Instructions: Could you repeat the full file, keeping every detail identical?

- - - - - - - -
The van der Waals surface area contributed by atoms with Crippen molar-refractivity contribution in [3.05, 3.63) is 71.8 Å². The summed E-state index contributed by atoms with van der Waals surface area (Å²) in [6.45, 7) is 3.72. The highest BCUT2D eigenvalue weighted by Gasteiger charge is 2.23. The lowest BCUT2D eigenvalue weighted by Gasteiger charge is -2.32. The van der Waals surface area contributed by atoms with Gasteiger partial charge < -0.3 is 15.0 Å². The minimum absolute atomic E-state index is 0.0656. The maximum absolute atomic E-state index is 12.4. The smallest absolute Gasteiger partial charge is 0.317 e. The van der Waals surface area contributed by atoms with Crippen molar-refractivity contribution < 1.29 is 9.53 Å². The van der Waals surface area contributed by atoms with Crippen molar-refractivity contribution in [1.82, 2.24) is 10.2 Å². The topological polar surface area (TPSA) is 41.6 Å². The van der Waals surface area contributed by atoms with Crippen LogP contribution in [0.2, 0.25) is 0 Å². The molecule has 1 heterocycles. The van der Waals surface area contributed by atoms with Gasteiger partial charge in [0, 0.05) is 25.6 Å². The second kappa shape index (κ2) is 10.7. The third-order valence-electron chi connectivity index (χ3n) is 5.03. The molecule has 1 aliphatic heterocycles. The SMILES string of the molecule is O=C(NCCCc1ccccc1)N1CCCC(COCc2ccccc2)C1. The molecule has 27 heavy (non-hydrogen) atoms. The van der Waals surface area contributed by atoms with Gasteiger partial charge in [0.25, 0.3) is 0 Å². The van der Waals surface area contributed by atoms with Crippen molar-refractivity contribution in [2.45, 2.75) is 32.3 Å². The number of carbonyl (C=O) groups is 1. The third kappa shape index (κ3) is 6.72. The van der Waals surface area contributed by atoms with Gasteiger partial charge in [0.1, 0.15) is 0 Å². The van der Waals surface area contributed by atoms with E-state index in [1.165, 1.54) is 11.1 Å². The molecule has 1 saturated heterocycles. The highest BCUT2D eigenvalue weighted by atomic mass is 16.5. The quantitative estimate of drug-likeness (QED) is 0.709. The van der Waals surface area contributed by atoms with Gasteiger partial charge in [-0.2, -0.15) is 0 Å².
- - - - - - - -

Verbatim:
The van der Waals surface area contributed by atoms with Crippen molar-refractivity contribution in [3.05, 3.63) is 71.8 Å². The summed E-state index contributed by atoms with van der Waals surface area (Å²) in [6.45, 7) is 3.72. The highest BCUT2D eigenvalue weighted by Gasteiger charge is 2.23. The lowest BCUT2D eigenvalue weighted by Gasteiger charge is -2.32. The van der Waals surface area contributed by atoms with Gasteiger partial charge < -0.3 is 15.0 Å². The minimum absolute atomic E-state index is 0.0656. The maximum absolute atomic E-state index is 12.4. The smallest absolute Gasteiger partial charge is 0.317 e. The van der Waals surface area contributed by atoms with Crippen molar-refractivity contribution < 1.29 is 9.53 Å². The van der Waals surface area contributed by atoms with Crippen molar-refractivity contribution in [1.82, 2.24) is 10.2 Å². The topological polar surface area (TPSA) is 41.6 Å². The van der Waals surface area contributed by atoms with Crippen LogP contribution in [0.2, 0.25) is 0 Å². The molecule has 1 heterocycles. The van der Waals surface area contributed by atoms with Gasteiger partial charge in [0, 0.05) is 25.6 Å². The second kappa shape index (κ2) is 10.7. The third-order valence-electron chi connectivity index (χ3n) is 5.03. The molecule has 1 aliphatic heterocycles. The SMILES string of the molecule is O=C(NCCCc1ccccc1)N1CCCC(COCc2ccccc2)C1. The molecule has 27 heavy (non-hydrogen) atoms. The van der Waals surface area contributed by atoms with Gasteiger partial charge in [0.25, 0.3) is 0 Å². The van der Waals surface area contributed by atoms with Crippen molar-refractivity contribution in [2.45, 2.75) is 32.3 Å². The number of carbonyl (C=O) groups is 1. The third kappa shape index (κ3) is 6.72. The van der Waals surface area contributed by atoms with Gasteiger partial charge in [0.1, 0.15) is 0 Å². The van der Waals surface area contributed by atoms with E-state index in [1.165, 1.54) is 11.1 Å². The molecule has 1 saturated heterocycles. The highest BCUT2D eigenvalue weighted by atomic mass is 16.5. The quantitative estimate of drug-likeness (QED) is 0.709. The van der Waals surface area contributed by atoms with Gasteiger partial charge in [-0.2, -0.15) is 0 Å².